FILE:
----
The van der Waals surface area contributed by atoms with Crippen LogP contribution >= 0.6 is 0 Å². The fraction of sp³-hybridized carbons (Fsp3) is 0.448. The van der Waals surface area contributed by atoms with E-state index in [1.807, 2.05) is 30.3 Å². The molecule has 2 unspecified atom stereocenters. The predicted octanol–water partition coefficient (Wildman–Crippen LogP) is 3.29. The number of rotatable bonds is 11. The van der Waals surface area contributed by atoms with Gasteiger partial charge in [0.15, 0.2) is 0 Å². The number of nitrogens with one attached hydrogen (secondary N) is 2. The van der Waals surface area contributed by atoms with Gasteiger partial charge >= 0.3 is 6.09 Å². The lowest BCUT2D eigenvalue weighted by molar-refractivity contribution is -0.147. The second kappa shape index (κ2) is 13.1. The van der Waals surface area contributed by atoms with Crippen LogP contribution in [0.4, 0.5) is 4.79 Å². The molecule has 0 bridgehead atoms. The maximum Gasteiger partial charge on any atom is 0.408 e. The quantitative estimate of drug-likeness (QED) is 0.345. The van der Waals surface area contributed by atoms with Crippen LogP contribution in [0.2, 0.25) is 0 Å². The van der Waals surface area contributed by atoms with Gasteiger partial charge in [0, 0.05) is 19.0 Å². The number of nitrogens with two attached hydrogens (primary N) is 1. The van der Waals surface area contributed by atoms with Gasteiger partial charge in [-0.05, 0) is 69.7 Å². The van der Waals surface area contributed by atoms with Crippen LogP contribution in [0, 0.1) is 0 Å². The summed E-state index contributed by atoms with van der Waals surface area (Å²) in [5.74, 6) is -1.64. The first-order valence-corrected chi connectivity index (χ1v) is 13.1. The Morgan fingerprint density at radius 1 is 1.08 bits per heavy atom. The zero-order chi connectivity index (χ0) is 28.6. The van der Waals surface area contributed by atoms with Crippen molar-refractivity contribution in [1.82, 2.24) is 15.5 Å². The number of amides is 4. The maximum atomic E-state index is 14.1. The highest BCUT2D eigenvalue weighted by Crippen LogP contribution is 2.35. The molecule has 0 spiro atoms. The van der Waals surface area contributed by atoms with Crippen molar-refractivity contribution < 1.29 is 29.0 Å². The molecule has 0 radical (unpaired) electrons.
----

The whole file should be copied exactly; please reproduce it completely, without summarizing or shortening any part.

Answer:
The van der Waals surface area contributed by atoms with Crippen LogP contribution >= 0.6 is 0 Å². The fraction of sp³-hybridized carbons (Fsp3) is 0.448. The van der Waals surface area contributed by atoms with E-state index in [1.807, 2.05) is 30.3 Å². The molecule has 2 unspecified atom stereocenters. The predicted octanol–water partition coefficient (Wildman–Crippen LogP) is 3.29. The number of rotatable bonds is 11. The van der Waals surface area contributed by atoms with Gasteiger partial charge in [0.15, 0.2) is 0 Å². The number of nitrogens with one attached hydrogen (secondary N) is 2. The van der Waals surface area contributed by atoms with Gasteiger partial charge >= 0.3 is 6.09 Å². The lowest BCUT2D eigenvalue weighted by molar-refractivity contribution is -0.147. The second kappa shape index (κ2) is 13.1. The van der Waals surface area contributed by atoms with Crippen LogP contribution in [0.4, 0.5) is 4.79 Å². The molecule has 0 bridgehead atoms. The maximum Gasteiger partial charge on any atom is 0.408 e. The quantitative estimate of drug-likeness (QED) is 0.345. The van der Waals surface area contributed by atoms with Crippen LogP contribution in [0.2, 0.25) is 0 Å². The van der Waals surface area contributed by atoms with Gasteiger partial charge in [0, 0.05) is 19.0 Å². The number of nitrogens with two attached hydrogens (primary N) is 1. The van der Waals surface area contributed by atoms with Gasteiger partial charge in [-0.05, 0) is 69.7 Å². The van der Waals surface area contributed by atoms with Crippen LogP contribution in [0, 0.1) is 0 Å². The summed E-state index contributed by atoms with van der Waals surface area (Å²) in [5.74, 6) is -1.64. The first-order valence-corrected chi connectivity index (χ1v) is 13.1. The Morgan fingerprint density at radius 1 is 1.08 bits per heavy atom. The zero-order chi connectivity index (χ0) is 28.6. The van der Waals surface area contributed by atoms with Crippen molar-refractivity contribution in [1.82, 2.24) is 15.5 Å². The number of amides is 4. The maximum atomic E-state index is 14.1. The highest BCUT2D eigenvalue weighted by Crippen LogP contribution is 2.35. The molecule has 0 spiro atoms. The van der Waals surface area contributed by atoms with Crippen molar-refractivity contribution < 1.29 is 29.0 Å². The molecule has 0 radical (unpaired) electrons.